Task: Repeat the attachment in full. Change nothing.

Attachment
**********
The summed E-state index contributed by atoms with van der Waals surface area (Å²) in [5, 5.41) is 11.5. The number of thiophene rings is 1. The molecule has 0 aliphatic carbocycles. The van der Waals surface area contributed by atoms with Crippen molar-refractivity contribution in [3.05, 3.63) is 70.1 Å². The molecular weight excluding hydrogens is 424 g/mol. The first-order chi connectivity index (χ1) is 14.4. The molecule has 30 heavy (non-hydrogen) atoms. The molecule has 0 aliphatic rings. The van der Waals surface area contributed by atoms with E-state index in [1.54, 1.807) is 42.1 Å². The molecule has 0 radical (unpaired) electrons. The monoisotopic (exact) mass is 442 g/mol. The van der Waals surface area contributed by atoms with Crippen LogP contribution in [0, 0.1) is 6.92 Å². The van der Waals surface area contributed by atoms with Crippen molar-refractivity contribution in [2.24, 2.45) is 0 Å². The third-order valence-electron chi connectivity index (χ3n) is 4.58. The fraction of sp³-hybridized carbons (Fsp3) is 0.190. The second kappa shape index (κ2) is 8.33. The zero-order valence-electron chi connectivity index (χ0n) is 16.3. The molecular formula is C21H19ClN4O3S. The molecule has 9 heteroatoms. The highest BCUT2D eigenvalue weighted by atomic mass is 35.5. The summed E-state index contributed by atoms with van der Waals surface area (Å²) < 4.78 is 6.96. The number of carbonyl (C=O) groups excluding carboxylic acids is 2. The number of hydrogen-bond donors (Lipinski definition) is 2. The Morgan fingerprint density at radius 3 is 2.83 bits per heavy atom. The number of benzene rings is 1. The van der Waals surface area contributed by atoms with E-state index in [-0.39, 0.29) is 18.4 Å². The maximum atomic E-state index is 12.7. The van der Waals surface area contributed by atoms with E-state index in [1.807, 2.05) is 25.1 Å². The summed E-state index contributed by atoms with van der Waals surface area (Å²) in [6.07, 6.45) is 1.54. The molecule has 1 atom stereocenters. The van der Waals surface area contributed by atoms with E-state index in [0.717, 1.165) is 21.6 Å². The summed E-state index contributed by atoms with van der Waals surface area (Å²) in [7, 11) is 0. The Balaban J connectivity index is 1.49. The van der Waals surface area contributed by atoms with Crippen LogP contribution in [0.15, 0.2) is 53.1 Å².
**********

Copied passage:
The summed E-state index contributed by atoms with van der Waals surface area (Å²) in [5, 5.41) is 11.5. The number of thiophene rings is 1. The molecule has 0 aliphatic carbocycles. The van der Waals surface area contributed by atoms with Crippen molar-refractivity contribution in [3.05, 3.63) is 70.1 Å². The molecular weight excluding hydrogens is 424 g/mol. The first-order chi connectivity index (χ1) is 14.4. The molecule has 30 heavy (non-hydrogen) atoms. The molecule has 0 aliphatic rings. The van der Waals surface area contributed by atoms with E-state index in [1.54, 1.807) is 42.1 Å². The molecule has 0 radical (unpaired) electrons. The monoisotopic (exact) mass is 442 g/mol. The van der Waals surface area contributed by atoms with Crippen LogP contribution in [0, 0.1) is 6.92 Å². The van der Waals surface area contributed by atoms with Crippen molar-refractivity contribution in [2.24, 2.45) is 0 Å². The third-order valence-electron chi connectivity index (χ3n) is 4.58. The fraction of sp³-hybridized carbons (Fsp3) is 0.190. The second kappa shape index (κ2) is 8.33. The zero-order valence-electron chi connectivity index (χ0n) is 16.3. The molecular formula is C21H19ClN4O3S. The molecule has 9 heteroatoms. The highest BCUT2D eigenvalue weighted by atomic mass is 35.5. The summed E-state index contributed by atoms with van der Waals surface area (Å²) < 4.78 is 6.96. The number of carbonyl (C=O) groups excluding carboxylic acids is 2. The number of hydrogen-bond donors (Lipinski definition) is 2. The Morgan fingerprint density at radius 3 is 2.83 bits per heavy atom. The number of benzene rings is 1. The van der Waals surface area contributed by atoms with E-state index in [-0.39, 0.29) is 18.4 Å². The maximum atomic E-state index is 12.7. The van der Waals surface area contributed by atoms with E-state index in [1.807, 2.05) is 25.1 Å². The summed E-state index contributed by atoms with van der Waals surface area (Å²) in [6.07, 6.45) is 1.54. The molecule has 1 atom stereocenters. The van der Waals surface area contributed by atoms with E-state index in [0.717, 1.165) is 21.6 Å². The summed E-state index contributed by atoms with van der Waals surface area (Å²) in [7, 11) is 0. The Balaban J connectivity index is 1.49. The van der Waals surface area contributed by atoms with Crippen LogP contribution in [0.15, 0.2) is 53.1 Å².